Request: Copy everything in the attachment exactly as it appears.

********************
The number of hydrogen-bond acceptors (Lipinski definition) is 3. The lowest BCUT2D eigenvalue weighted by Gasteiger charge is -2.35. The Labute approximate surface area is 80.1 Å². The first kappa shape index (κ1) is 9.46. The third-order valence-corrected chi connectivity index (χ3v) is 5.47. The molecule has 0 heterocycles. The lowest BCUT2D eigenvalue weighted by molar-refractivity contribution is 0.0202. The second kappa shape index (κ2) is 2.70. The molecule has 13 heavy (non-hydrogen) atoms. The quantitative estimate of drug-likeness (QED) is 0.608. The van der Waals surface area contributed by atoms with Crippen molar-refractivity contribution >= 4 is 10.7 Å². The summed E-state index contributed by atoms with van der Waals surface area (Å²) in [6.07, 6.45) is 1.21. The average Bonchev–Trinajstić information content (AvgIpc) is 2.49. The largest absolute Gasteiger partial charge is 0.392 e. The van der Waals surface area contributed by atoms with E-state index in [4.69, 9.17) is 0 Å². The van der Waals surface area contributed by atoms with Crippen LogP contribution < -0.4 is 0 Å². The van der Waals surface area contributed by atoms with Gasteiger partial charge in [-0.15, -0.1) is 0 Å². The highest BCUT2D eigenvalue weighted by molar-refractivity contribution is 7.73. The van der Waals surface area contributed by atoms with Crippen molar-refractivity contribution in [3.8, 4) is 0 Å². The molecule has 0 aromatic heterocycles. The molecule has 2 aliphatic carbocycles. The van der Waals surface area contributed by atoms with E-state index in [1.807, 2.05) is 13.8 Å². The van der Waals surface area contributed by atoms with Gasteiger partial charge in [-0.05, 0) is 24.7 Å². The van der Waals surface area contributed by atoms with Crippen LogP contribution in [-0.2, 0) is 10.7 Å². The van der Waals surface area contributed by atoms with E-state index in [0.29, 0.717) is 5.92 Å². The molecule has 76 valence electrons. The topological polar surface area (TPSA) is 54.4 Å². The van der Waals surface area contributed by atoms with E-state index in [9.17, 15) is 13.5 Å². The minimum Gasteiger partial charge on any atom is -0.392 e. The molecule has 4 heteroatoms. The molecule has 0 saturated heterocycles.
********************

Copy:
The number of hydrogen-bond acceptors (Lipinski definition) is 3. The lowest BCUT2D eigenvalue weighted by Gasteiger charge is -2.35. The Labute approximate surface area is 80.1 Å². The first kappa shape index (κ1) is 9.46. The third-order valence-corrected chi connectivity index (χ3v) is 5.47. The molecule has 0 heterocycles. The lowest BCUT2D eigenvalue weighted by molar-refractivity contribution is 0.0202. The second kappa shape index (κ2) is 2.70. The molecule has 13 heavy (non-hydrogen) atoms. The quantitative estimate of drug-likeness (QED) is 0.608. The van der Waals surface area contributed by atoms with Crippen molar-refractivity contribution >= 4 is 10.7 Å². The summed E-state index contributed by atoms with van der Waals surface area (Å²) in [6.07, 6.45) is 1.21. The average Bonchev–Trinajstić information content (AvgIpc) is 2.49. The largest absolute Gasteiger partial charge is 0.392 e. The van der Waals surface area contributed by atoms with E-state index in [4.69, 9.17) is 0 Å². The van der Waals surface area contributed by atoms with Crippen LogP contribution < -0.4 is 0 Å². The van der Waals surface area contributed by atoms with Gasteiger partial charge in [-0.15, -0.1) is 0 Å². The highest BCUT2D eigenvalue weighted by molar-refractivity contribution is 7.73. The van der Waals surface area contributed by atoms with Crippen molar-refractivity contribution in [3.8, 4) is 0 Å². The molecule has 0 aromatic heterocycles. The molecule has 2 aliphatic carbocycles. The van der Waals surface area contributed by atoms with E-state index in [1.807, 2.05) is 13.8 Å². The van der Waals surface area contributed by atoms with Gasteiger partial charge in [-0.05, 0) is 24.7 Å². The van der Waals surface area contributed by atoms with Crippen LogP contribution in [-0.2, 0) is 10.7 Å². The van der Waals surface area contributed by atoms with E-state index in [0.29, 0.717) is 5.92 Å². The molecule has 76 valence electrons. The topological polar surface area (TPSA) is 54.4 Å². The van der Waals surface area contributed by atoms with E-state index in [9.17, 15) is 13.5 Å². The minimum Gasteiger partial charge on any atom is -0.392 e. The molecule has 4 heteroatoms. The molecule has 0 saturated heterocycles.